- HAYNES sworn. - I live with Mr. Ball, a linen-draper , No. 473, in the Strand, near Charing-cross : I remember the two prisoners coming to my master's shop, about half-past nine on Wednesday night, the 10th of June; the eldest asked for some white calico, I shewed her some, and she bought a yard; she afterwards asked to look at some Bandana handkerchiefs; I shewed her some, she bought one, and afterwards asked to look at some dark printed pocket linen handkerchiefs; we had not any at the price she wanted, she paid for what she then bought; during that time, the young one was standing by some printed calicos which lay upon the counter, about a yard and a half from where I was, not further; having paid for the articles bought, she was going out, and I observed young Mary Beckwith went out a very different way from what she came in, which gave me reason to suspect she had got something, upon which I jumped over the counter, and took hold of her to see what she had got; I took from her three quantities of printed calico; containing forty-six yards, which I have here; I took them from under her gown, she had her gown drawn round them; I asked her what she had got, she said, she had got nothing of mine; the woman said, she was very sorry the child had taken any thing, it was not her intention; I being in the shop alone, called for assistance; the elder Mary Beckwith went out, and having assistance come, I left the younger in care and went after the eldest, she had only gone just by, beyond the next house; I asked her to come back, but she objected at first, till I told her I should oblige her; in consequence of which she came back; she said, she was looking after the girl's father, who was waiting in the street; she was questioned respecting her husband, and she said in answer, it was the ault of the father (that the child was not her's,) and the father encouraged her in doing so.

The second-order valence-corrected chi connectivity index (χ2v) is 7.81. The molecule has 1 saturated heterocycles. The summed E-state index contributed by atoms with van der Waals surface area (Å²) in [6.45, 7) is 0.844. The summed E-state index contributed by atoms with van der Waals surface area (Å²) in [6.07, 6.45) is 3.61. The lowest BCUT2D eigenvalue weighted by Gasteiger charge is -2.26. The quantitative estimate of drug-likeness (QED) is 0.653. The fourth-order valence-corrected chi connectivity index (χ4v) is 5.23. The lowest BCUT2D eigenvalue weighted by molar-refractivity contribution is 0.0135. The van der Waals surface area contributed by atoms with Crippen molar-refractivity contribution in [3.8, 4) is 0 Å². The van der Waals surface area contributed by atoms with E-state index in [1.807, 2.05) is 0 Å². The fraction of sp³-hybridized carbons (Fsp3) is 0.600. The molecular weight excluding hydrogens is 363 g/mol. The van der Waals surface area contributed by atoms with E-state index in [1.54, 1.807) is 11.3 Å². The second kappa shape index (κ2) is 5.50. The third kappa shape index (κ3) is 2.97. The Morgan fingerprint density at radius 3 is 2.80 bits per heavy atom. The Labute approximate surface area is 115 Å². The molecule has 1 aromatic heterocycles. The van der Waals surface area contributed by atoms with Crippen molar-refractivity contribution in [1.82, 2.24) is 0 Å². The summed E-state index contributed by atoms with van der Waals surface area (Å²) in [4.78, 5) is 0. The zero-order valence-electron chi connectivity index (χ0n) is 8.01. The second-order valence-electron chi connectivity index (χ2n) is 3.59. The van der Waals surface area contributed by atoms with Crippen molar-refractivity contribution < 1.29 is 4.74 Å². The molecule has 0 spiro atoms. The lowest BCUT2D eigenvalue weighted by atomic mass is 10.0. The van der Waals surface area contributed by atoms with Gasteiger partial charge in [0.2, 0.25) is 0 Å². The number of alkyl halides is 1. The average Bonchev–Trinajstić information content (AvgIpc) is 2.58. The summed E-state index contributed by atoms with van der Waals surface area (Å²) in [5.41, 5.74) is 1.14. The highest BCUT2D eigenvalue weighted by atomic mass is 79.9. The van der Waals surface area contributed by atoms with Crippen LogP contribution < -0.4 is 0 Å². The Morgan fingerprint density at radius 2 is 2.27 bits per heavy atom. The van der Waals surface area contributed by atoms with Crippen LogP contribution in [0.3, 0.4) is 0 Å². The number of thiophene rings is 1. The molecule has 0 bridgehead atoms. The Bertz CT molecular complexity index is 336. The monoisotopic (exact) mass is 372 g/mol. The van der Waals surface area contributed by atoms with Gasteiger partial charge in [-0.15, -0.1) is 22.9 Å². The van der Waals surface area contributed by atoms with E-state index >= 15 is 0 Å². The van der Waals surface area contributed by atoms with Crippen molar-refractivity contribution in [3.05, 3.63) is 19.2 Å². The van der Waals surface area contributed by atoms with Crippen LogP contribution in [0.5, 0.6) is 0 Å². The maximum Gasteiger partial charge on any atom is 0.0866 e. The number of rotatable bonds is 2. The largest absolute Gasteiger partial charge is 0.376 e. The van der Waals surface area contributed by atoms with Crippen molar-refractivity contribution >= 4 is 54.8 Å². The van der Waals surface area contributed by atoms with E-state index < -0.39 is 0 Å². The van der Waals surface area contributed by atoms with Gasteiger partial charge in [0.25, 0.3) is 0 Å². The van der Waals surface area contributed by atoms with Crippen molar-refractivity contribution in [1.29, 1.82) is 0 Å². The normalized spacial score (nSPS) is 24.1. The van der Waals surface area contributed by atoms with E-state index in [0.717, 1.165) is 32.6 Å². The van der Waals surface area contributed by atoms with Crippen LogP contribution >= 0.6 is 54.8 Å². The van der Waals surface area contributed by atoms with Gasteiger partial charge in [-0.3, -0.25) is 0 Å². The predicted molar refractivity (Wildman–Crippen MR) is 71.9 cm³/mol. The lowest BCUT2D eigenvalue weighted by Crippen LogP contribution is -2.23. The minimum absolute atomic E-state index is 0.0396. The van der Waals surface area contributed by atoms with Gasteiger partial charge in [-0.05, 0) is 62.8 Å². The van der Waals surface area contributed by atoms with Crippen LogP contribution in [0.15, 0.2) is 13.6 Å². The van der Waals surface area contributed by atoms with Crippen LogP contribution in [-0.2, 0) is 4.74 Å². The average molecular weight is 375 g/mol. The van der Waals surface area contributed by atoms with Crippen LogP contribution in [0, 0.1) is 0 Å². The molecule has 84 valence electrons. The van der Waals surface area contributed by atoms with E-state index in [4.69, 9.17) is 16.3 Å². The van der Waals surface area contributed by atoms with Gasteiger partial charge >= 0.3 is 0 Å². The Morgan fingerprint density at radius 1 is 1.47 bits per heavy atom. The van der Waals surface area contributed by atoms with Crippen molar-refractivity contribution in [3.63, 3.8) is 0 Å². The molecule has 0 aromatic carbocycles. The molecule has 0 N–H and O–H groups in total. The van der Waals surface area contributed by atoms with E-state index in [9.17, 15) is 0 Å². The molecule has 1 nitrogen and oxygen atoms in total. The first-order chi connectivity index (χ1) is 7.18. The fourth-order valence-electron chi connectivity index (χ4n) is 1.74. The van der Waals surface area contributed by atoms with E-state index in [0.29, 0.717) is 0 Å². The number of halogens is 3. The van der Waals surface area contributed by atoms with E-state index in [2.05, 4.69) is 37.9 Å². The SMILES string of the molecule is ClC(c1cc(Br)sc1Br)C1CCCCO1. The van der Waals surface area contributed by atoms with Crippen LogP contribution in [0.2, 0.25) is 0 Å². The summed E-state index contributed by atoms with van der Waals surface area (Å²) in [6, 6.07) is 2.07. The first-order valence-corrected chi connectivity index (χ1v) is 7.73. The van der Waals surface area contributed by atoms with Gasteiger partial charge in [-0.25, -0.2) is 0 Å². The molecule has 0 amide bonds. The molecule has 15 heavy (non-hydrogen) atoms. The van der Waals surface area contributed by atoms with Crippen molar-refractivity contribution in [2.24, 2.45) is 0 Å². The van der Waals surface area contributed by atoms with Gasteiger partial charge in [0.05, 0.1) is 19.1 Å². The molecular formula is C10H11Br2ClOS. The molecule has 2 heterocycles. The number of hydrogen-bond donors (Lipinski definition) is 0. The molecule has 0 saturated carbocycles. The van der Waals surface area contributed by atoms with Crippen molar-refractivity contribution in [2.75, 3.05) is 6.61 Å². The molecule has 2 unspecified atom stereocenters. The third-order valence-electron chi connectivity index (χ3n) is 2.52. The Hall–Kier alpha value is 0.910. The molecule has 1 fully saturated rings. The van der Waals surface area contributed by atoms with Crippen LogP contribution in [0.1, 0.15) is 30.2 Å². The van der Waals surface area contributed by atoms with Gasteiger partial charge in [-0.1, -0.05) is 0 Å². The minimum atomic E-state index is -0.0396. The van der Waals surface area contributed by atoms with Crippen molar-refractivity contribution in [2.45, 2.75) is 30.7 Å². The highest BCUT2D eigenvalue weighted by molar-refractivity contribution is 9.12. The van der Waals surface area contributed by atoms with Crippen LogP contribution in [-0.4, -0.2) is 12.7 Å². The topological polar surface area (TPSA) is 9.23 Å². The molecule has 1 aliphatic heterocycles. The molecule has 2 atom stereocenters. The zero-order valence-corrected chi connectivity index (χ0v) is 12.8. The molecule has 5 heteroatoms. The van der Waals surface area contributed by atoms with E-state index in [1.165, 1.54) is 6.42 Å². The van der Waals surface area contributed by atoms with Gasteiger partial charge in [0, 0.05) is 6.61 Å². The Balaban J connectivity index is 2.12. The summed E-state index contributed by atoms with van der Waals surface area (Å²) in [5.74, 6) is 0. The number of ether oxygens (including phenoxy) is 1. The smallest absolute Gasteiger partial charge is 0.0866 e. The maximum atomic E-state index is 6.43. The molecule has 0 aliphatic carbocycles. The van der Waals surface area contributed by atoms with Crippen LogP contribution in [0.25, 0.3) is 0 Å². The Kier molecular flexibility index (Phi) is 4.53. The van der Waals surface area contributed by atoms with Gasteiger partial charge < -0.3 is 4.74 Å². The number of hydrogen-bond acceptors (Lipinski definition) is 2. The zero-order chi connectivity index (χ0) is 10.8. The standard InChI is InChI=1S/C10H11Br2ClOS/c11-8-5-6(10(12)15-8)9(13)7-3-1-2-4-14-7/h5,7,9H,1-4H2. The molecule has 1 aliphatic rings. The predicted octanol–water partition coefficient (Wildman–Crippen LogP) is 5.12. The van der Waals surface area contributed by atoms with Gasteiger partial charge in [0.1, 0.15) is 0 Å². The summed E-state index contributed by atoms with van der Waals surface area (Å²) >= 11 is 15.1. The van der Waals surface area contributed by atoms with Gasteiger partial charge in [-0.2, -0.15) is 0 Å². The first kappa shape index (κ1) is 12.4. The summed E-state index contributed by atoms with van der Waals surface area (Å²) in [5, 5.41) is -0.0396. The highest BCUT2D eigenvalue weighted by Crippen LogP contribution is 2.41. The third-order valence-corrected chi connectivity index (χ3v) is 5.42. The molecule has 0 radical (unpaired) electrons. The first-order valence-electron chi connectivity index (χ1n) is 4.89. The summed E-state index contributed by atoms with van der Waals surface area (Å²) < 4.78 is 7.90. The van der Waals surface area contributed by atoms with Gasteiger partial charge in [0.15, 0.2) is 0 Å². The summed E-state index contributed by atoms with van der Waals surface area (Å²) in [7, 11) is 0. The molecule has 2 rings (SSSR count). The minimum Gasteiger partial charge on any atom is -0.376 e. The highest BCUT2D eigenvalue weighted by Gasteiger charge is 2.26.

Court. Q. Had you any suspicion of the girl taking